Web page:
Missouri: Cloverleaf Farm sells beeves for breeding or for eating (thekentfamily6@socket.net), while Ezra C. Miller sells whole pork, goat, and lamb (debbie7pixie@yahoo.com) just for eating.

Montana: A Land of Grass raises pastured beef and lamb and sells them by the quarter, half, or whole (alandofgrass@3riversdbs.net). Own your own cow via My Own Beef’s program.

Nebraska: The Grain Place, Inc. offers pastured, grass-finished whole or half cows; just make sure to specify grass-finished (mrherman@hamilton.net). L & L Jacobsen Farm offers whole, quarter, or half beef.

Nevada: Mills Ranch offers shares of cows (up to a whole animal) for around $5/lb; email them (millsranch@oasisol.com) to set-up formal cowpools.

New Hampshire: Arbutus Hill Farm allows families and groups to buy whole lambs, pigs, or cows. Steve Normanton sells his beef in bulk. And Wayne LeClair of Rocky Meadow Farm has a large herd of heritage breed, solid-color Galloway cattle. You can reach him at 603-547-6464.

New Jersey: Buy a half or quarter cow share from Beechtree Farm, a half or whole lamb share from Burningheart Organic Farm (burningheartfarm@mail.com), or a half or whole hog from Simply Grazin’.

New Mexico: Buy whole, half, or quarter cows from Harold Koehn Grass-Fed Beef (haroldsharonkoehn@agapemail.com). Pool together with friends and family to buy a whole cow for $5 per pound from JX Ranch.

New York: Arcadian Pastures welcomes orders of whole pork, beef, or lamb (arcadianpastures@hotmail.com). Bettinger Bluff Farm sells by the whole or half. Engelbert Farms offers organic beef, veal and pork by the whole or the half.

North Carolina: Pleasant Gap Farm prefers to sell by the half or the whole cow (pleasantgapfarm@gmail.com), and Rainbow Meadow Farms sells their lamb, chicken, and pork by whole or half carcass.

North Dakota: Effertz EZ Natural Beef Ranch offers steers and young bulls by the half or quarter.

Ohio: Golden Hills Farms sells their grass fed beef by the half carcass. Green Grass Farms sells quarter and half beef and lamb for $4.99 and $5.50 per pound, respectively.

Oklahoma: Beaver Creek Farms sells beef by the half, quarter, or whole. Goose Island Farm sells pastured sides of beef and whole lambs. Sara’s Grassfed Beef sells sides and splits (jlshel494@junct.com). And Plum Rich Beef offers grass fed, grass finished beef at $5.95 a pound!

Oregon: Anandaloka sells quarters, halves, and sides of cows, but reservations are recommended (bbaumann@aureliusholdings.com). The Crooked Gate Ranch offers the same, including wholes. Buy whole lambs from Harlow’s Hills West Coast.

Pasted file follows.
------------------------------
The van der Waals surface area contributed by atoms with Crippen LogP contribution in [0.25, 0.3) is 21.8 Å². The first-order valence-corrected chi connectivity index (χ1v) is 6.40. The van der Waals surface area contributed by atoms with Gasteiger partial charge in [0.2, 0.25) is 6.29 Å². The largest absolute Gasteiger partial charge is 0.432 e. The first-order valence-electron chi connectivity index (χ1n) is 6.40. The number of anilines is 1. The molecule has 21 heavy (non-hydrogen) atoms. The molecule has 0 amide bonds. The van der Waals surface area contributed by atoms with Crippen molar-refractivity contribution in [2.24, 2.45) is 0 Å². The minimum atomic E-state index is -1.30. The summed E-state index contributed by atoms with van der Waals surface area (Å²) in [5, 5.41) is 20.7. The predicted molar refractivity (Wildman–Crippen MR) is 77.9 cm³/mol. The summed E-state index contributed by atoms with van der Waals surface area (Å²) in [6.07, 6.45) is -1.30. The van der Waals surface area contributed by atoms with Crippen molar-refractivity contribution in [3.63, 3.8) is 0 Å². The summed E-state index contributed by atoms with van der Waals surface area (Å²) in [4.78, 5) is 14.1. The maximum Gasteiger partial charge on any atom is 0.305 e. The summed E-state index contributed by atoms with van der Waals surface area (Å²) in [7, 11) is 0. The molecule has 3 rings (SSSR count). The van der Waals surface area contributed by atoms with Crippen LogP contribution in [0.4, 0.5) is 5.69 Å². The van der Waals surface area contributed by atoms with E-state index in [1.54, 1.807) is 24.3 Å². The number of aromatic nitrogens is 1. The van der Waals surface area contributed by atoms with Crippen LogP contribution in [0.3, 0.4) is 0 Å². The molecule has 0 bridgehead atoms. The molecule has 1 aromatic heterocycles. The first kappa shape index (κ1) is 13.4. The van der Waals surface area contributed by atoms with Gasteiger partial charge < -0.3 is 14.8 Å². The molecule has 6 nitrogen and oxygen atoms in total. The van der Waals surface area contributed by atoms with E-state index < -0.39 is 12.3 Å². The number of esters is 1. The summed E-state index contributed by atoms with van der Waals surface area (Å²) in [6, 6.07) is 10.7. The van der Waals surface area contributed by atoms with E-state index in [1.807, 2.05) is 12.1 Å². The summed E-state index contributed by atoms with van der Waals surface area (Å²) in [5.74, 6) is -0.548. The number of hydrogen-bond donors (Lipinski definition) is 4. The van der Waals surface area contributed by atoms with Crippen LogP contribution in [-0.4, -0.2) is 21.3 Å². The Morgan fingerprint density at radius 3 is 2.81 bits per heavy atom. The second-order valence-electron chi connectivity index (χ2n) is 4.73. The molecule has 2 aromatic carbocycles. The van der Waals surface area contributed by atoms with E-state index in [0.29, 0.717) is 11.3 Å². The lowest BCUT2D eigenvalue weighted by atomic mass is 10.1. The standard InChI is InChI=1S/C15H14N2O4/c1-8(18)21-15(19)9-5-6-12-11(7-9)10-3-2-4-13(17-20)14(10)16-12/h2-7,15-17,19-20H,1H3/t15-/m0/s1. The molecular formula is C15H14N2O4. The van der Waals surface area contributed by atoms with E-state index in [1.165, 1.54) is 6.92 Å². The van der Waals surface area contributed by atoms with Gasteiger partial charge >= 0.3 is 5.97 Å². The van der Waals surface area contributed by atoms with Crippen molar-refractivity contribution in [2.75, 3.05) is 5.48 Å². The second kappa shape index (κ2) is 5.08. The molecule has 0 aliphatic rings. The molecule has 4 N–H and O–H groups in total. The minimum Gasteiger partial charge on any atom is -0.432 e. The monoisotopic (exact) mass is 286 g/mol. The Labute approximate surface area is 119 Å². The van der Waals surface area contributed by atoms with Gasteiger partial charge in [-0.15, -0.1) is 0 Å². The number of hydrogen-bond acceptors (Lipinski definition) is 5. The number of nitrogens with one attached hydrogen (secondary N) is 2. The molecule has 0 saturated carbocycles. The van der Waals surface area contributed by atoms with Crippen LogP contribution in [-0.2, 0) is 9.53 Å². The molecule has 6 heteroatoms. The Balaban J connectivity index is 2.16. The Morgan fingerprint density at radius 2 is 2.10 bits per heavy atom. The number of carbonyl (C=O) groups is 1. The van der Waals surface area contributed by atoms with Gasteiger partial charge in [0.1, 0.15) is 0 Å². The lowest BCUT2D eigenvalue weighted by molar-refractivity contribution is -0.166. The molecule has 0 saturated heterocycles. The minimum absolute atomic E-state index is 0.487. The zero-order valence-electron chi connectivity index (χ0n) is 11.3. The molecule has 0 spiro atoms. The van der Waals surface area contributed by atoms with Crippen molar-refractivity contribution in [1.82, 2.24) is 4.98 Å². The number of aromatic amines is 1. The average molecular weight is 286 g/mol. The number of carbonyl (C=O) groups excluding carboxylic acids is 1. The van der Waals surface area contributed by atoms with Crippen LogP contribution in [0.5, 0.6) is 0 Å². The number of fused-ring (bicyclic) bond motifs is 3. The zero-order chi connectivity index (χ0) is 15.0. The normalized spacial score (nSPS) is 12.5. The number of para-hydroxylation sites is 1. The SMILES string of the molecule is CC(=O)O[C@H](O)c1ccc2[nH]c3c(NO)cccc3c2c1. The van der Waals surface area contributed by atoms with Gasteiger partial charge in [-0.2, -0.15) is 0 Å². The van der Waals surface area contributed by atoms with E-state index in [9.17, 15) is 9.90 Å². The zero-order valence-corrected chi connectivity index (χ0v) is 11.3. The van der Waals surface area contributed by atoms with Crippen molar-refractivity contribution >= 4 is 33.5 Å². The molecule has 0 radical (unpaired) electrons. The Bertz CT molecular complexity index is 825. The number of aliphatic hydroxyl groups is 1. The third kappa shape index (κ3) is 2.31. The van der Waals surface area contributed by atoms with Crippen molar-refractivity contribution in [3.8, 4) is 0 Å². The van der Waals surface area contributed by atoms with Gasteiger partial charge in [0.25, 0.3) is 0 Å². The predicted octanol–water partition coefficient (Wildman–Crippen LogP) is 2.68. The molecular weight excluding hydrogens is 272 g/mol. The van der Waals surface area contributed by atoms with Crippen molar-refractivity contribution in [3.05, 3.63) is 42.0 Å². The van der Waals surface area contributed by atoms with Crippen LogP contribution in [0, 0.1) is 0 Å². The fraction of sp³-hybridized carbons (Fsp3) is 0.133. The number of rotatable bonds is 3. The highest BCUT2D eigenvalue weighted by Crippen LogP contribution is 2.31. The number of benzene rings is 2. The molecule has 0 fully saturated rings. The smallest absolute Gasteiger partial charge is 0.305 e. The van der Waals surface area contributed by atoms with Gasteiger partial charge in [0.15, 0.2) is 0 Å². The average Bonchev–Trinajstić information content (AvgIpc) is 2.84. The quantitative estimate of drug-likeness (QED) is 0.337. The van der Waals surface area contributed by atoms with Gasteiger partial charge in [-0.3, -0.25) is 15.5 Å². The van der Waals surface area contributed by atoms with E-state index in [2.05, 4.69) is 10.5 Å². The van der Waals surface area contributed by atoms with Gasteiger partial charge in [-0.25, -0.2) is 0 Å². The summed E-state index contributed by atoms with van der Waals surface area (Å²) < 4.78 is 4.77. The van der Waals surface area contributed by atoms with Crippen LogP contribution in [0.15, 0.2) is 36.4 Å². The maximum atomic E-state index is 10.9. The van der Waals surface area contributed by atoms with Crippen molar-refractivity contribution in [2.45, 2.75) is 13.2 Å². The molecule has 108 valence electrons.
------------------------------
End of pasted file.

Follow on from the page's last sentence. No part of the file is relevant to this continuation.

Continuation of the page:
Pennsylvania: Jeff sells whole lambs out of Alt Perlswalde Farm (nat@pa.net), and Blackbird Farms sells whole or half hogs (blackbirdgeorge@gmail.com). You can get whole or half carcasses from Coulter Farms, and you can buy whole emus (yes, emus) from Martin’s Twin Brook Farm. Order whole lambs from Bucky (PVPPFARM@aol.com) at Paradise Valley Organic Farm.

Rhode Island: Sanford Farm sells 80-90 pound quarter cows for around $4.50 per pound. Email Ted Sanford (tedsanford@verizon.net). And The Watson Farm sells whole or half lambs (watsonfarm1796@yahoo.com).

South Carolina: Buy whole goats from Billy’s Boer Meat Goat Farm in Westminster, or email Billy or Cameron at Open Range Grassfed Beef for a whole, half, or split half cow (suzwright55@yahoo.com).

South Dakota: Maveric Heritage Ranch Co. sells pork, lamb, and goat by the whole or half. Email Dwaine at Rosebud Beef Ranch for information on ordering whole grass fed cows (deumberger@gwtc.net).

Tennessee: Bradburn Farm sells by the whole or half cow and cuts it according to your specifications (c-bradburn@hotmail.com). Rocky Glade Farm will deliver whole lambs and half cows directly to your nearest processor.

Texas: The Cross Creek Cattle Company charges $3.50 per pound of hanging carcass weight, and delivery to the processing plant is covered, but the actual processing is not. Darby Farms sells their cows by the whole, half or quarter.

Utah: Bar10 Beef does single steaks and whole cows; your choice. Pleasant Valley Beef sells whole, half, quarter, or split quarters to groups.

Vermont: Buy whole lamb from the Flack Family Farm, and they’ll cut it to your specifications. Kingdom Hill Farm accepts custom orders for quarter, half, and whole cows. Buy whole cows for $2.30 per pound (hanging weight) from Naylor Family Farm (whatup@pshift.com).